The third issue is that the profitability of your attempted steals is affected by your post flop play. The question is whether you are at the level of play to take advantage of your superior position and initiative. In other words, if you feel your opponent has an OK hand at the flop and he checks when you have drawn nothing, will you lay down another raise from the superior position getting him to fold?

Reverse Implied Odds
The real key difficulty in attempting to steal the blinds is that you offer the other player implied and yet get none in return. If your opponent is a good player that realizes that you often place a raise with superior position pre flop with lesser hands, they might call from the blind with a hand that they would normally fold like and off suit [9][7] and they most likely won’t invest any more money in a bet and simply check and fold to you if faced with a bet. However, if the player does hit on the flop with their off suit [9][7] then they will most likely check to you as well leaving you with betting as the only option to winning in which case you walk into a trap. What do you do if you are checked on the turn? Do you lay down a bet and hope that they lay down to your bluff? What do you do if you raise from the button with [J][7], your bet is called, the flop falls [A][10][7] and your opponent checkraises?

The problem is control. If you draw nothing at the flop and decide to check, then you are giving your opponent a free card with the turn. If your opponent drew nothing on the flop and would have folded to a bet and you decide not to bet on the flop and your opponent then scores a pair on the turn then your not having posted a bet on the flop has just cost you the pot. How do you know whether your opponent will fold when faced with a bet on the flop? You don’t know and this is the core of our problem. Your opponent has control of this hand and not you. Your opponent has to decide how many bets they are willing to invest and you are reduced to trying to bluff them out of a pot that you have little optimism that you could otherwise win.

Balance
The key is to balance stealing the blinds with avoiding being characterized by your opponents as an obvious bluffer. There are two extreme types of player where this balance is a non-issue. The first is the player that always calls from the blind. Against this player, it is simply not possible to steal the blinds. You are reduced to playing your hand straight. Against this type of player you raise great hole cards, check medium hole cards and fold bad hole cards. The second is the player that plays only strong hole cards from the blinds. Against a player like this, you would be inclined to raise regardless of the hole cards you were dealt simply due to the fact that this type of player would more likely than not fold your raise. That having been said, once you are caught a couple of times in showdowns holding poor hole cards after having raised from the button, they will certainly catch on and the jig is up.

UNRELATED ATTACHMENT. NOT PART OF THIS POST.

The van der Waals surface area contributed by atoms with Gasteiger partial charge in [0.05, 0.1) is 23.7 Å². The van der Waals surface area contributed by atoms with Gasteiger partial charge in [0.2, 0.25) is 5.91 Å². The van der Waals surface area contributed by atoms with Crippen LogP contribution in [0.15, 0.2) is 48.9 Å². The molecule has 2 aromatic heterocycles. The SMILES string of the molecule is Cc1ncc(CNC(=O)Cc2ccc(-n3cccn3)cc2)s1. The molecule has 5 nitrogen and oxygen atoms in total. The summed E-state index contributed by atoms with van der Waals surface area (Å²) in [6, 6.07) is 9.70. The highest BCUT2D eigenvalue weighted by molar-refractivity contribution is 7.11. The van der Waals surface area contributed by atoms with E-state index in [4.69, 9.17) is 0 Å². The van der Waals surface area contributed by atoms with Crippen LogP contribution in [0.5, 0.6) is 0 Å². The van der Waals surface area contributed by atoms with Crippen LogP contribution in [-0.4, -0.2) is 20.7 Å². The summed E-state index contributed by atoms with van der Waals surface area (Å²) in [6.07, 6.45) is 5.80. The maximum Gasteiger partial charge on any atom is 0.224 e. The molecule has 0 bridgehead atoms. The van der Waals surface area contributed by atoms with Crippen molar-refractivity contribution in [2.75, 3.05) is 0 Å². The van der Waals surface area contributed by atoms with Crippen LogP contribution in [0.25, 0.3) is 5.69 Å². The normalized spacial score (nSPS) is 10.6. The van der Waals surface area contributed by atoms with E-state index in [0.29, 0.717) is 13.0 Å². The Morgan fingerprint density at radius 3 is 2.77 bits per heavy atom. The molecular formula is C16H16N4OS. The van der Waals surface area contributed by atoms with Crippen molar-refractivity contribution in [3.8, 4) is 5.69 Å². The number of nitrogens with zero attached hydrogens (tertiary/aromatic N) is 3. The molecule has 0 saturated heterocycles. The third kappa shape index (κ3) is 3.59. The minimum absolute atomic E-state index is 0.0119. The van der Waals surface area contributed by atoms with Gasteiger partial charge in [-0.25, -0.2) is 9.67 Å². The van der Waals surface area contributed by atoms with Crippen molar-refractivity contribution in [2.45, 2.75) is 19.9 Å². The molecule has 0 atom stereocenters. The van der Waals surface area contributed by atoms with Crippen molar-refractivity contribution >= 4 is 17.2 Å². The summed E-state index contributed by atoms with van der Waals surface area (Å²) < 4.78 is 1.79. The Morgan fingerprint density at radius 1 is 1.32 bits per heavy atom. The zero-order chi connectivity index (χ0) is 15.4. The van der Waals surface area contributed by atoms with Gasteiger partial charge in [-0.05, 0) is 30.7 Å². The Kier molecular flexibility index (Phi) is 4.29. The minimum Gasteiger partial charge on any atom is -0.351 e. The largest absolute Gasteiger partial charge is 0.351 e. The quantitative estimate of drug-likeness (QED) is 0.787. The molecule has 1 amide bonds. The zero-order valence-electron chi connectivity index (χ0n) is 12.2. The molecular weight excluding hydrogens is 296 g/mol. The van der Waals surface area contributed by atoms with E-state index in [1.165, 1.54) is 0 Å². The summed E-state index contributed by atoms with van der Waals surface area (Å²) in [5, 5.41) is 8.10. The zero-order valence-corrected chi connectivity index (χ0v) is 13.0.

These are two very extreme types of players, most players fall somewhere in the middle. The key to balancing stealing the blinds with avoiding being characterized as an obvious bluffer comes down to knowing your opponents.

Tight Or Loose
The key opponent characteristic to be aware of is whether they are loose or tight players. You should be more inclined to steal from a tight player then from a loose player because there is a greater likelihood that the tight player will fold to your pre-flop raise.

Straightforward Or Shifty
There is nothing more difficult in poker than having a relatively decent hand and being in doubt. Let us take the example where you’re holding [10][6], your raise is checked and the flop falls [A][10][7]. Your opponent checks after the flop, you bet and he checkraises. Now what do you do? If he’s a shifty player then you know there is a good chance that he might be checkraising the flop with only a pair of 7s, ace high or even a straight draw. The bottom line is that you are less likely to steal against a shifty player than you are against a straightforward player.

Good Or Bad